Heads up: This post is long and image-heavy. Each year,…
The creative writing program I’m in is amazing so far, and we’ve only just passed the first month. I need to blog about some of the fantastic stuff we’re learning, to help myself process it. And if you get something out of it too, well, that’s a nice bonus.
On Saturdays, all 36 of us for group lectures, and the first (four-week) course we’re doing is called RPM’s of Writing. I had to ask what RPM’s stood for – it’s Rhetoric, Process, and Materials. It’s been an absolute revelation, and we’ve got another Saturday to go, still!
I was excited about the Process part of RPM’s, because I have always been dissatisfied with my own process. And thanks to Anne Hungerford, retired faculty member and a fascinating speaker, I know the fault doesn’t lie entirely with me. I write the way I was taught to write. The fault lies with the way I was taught to write.
Yes, that’s right. Society is to blame!
Anne is a trained neuroscientist and rhetorician who taught compositional theory and business writing. I couldn’t possibly detail everything she taught us, but I did create this Prezi (link opens in new tab/window) to give you an overview of the history of writing instruction. Go watch that. I’ll wait.
Welcome back. A bare overview, but interesting, right?
Writing instruction has been given short shrift in the last hundred or so years, as our ability, and our need, to communicate ever more widely has grown. We are expected to craft meaningful communication after the most scanty of instruction as to how this is accomplished. Of all the creative arts, writing is the only one where continued formal instruction is not really felt to be necessary. How successful would other creatives – artists, musicians – be, without early and ongoing instruction in their art?
I have a bit of an advantage over my younger fellow students. In keeping with the current-traditional emphasis on form and correctness, I was taught – even drilled in – the traditional language arts: spelling, phonics, grammar, vocabulary. We were taught the five-paragraph essay, the outline, even the personal and the business letter. I even had one teacher who taught us the correct way to address (and return address) an envelope.
As soon as the skills began to be combined in practice, formal writing instruction emphasized concrete output. Book reports (that five-paragraph essay), prompted stories, essays and paragraph answers on exams, etc. This emphasis on output is probably because the output is what teachers can read, assess, and mark. You can’t qualify or quantify someone’s invention process, their generation of ideas; you can only do that to the concrete presentation of said ideas.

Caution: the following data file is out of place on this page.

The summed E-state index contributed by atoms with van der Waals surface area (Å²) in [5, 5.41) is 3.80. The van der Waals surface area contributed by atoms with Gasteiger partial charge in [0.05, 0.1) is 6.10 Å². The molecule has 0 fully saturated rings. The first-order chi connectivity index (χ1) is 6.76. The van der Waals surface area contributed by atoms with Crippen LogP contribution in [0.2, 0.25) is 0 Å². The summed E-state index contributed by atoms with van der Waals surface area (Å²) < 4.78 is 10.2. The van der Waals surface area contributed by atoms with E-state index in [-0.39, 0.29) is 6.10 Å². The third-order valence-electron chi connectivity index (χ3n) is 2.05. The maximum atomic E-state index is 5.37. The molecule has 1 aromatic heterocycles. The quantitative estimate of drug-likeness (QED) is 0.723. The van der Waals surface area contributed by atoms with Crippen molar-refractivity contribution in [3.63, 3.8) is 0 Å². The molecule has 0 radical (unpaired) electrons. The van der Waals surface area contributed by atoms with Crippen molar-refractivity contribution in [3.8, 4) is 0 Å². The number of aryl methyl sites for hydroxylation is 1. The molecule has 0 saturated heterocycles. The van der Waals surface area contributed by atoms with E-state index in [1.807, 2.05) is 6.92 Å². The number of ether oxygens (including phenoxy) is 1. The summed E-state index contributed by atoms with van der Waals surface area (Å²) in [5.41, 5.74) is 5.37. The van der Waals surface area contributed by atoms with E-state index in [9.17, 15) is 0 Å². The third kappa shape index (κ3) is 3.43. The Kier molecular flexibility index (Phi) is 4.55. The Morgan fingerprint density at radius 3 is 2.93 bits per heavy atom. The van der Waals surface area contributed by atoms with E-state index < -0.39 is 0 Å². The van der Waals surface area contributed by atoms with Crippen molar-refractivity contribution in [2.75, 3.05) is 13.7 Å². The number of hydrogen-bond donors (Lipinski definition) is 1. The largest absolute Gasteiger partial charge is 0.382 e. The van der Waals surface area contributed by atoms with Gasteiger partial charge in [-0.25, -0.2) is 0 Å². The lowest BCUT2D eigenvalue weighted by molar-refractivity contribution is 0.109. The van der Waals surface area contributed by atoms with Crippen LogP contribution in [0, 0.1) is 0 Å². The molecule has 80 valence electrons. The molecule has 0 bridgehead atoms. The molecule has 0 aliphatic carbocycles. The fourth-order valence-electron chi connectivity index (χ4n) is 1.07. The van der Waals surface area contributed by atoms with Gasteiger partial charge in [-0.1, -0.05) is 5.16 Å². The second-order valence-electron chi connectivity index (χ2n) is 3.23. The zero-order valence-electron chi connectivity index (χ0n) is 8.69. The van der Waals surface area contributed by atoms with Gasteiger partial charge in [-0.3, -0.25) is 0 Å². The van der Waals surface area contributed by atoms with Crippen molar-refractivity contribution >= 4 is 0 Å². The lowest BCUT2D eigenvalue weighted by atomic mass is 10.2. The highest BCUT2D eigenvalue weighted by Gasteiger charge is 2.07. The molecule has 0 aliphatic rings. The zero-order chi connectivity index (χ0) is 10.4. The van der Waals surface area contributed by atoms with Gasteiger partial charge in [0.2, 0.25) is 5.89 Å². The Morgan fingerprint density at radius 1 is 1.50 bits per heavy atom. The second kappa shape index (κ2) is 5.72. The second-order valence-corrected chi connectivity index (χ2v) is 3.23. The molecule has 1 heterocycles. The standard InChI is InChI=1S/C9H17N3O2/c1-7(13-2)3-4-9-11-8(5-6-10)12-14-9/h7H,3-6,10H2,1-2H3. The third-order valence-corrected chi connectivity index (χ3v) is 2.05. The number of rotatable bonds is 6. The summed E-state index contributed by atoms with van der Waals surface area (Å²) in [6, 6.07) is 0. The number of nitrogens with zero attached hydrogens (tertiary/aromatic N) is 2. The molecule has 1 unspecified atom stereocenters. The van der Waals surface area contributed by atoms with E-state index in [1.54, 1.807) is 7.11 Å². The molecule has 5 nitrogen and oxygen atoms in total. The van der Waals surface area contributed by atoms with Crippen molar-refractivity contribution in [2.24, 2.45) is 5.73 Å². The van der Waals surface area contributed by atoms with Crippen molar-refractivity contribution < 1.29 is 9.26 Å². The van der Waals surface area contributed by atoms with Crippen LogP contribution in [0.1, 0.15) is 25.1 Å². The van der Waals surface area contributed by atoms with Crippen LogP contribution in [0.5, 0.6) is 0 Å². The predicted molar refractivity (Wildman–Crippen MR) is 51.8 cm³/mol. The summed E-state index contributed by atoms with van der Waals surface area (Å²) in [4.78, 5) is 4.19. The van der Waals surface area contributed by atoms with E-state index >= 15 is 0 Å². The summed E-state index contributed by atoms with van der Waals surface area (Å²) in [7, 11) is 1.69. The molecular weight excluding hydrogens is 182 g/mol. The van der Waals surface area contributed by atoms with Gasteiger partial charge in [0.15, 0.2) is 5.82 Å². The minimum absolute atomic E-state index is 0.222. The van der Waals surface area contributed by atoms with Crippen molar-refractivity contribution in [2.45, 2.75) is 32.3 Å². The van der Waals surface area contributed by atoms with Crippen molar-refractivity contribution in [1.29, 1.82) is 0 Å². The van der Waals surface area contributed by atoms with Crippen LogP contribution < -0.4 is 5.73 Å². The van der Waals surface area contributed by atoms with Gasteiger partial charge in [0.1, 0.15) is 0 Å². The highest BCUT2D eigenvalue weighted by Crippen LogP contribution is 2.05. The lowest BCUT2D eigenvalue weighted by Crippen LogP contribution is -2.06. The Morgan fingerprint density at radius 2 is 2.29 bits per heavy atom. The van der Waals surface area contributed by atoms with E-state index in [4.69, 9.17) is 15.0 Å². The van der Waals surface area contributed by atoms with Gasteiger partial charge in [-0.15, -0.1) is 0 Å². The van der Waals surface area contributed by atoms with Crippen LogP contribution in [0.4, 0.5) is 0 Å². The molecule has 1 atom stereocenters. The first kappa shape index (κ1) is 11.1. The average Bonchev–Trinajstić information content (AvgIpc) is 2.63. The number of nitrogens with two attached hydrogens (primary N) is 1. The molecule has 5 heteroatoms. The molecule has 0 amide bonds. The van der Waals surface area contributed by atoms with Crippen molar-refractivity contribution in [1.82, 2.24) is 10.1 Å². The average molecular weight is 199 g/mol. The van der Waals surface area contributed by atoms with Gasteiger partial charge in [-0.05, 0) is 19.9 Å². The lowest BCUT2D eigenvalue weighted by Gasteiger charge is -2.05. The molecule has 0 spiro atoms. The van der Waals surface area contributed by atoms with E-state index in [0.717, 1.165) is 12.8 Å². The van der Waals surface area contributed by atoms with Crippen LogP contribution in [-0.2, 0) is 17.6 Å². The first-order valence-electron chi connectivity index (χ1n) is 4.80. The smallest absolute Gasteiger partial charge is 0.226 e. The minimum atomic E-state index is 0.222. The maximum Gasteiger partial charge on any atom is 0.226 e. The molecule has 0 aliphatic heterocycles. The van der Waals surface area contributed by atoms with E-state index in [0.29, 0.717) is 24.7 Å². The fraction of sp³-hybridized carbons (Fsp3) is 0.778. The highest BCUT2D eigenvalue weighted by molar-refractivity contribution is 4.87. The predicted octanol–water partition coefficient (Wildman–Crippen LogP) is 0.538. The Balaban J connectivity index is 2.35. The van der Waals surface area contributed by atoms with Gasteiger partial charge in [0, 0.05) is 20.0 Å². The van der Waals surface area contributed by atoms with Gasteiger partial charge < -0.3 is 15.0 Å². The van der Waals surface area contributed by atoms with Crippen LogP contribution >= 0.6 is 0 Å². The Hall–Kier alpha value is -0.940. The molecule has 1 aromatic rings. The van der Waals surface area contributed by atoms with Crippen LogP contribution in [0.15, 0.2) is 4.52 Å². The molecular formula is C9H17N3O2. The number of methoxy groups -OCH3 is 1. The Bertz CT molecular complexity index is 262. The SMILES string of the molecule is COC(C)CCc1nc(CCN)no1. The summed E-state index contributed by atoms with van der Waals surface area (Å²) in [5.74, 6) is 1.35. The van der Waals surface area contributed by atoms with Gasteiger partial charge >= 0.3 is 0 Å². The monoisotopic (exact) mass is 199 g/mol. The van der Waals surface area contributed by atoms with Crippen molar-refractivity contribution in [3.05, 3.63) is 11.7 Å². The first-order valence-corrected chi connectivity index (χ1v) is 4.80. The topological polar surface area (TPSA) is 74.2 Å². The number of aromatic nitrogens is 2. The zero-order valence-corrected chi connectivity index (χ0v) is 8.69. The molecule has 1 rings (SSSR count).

Thus, my writing process has for years been the way most people write today:
- A little bit of invention (less than 10%)
- A lot of drafting (as much as 90%)
- A little bit of revision (less than 10%)
The disadvantages to this process:
- The lack of invention up front means that invention also happens during the drafting process.
- This is laborious, because each idea generated needs to build on each idea that comes before, and that gets harder as you go along, because it requires two cognitive activities at once (invention of ideas and generation of text).
- Revision tends to happen in between generating. You write chapter one, then you revise chapter one and write chapter two based on those revisions, and so on. (This is why I had so many novels that stopped at chapter five, because I’d written myself to a standstill.)
- It’s difficult to write with so many cognitive activities going on, and you don’t get a very good product at the end.
The one benefit of this process is that you get early completion of each chunk of writing. This can work for or against you (see above re: writing to a standstill).
My instruction in writing had conditioned me to value the output above all else, and to consider what I now know as invention – that important period of unstructured thought, play, and generation of ideas – as procrastination, avoidance, or flat-out slacking off.
I felt like I’d been doing it wrong, like I’d been missing something. Because I had! Revelation.
Image courtesy of thawats / FreeDigitalImages.net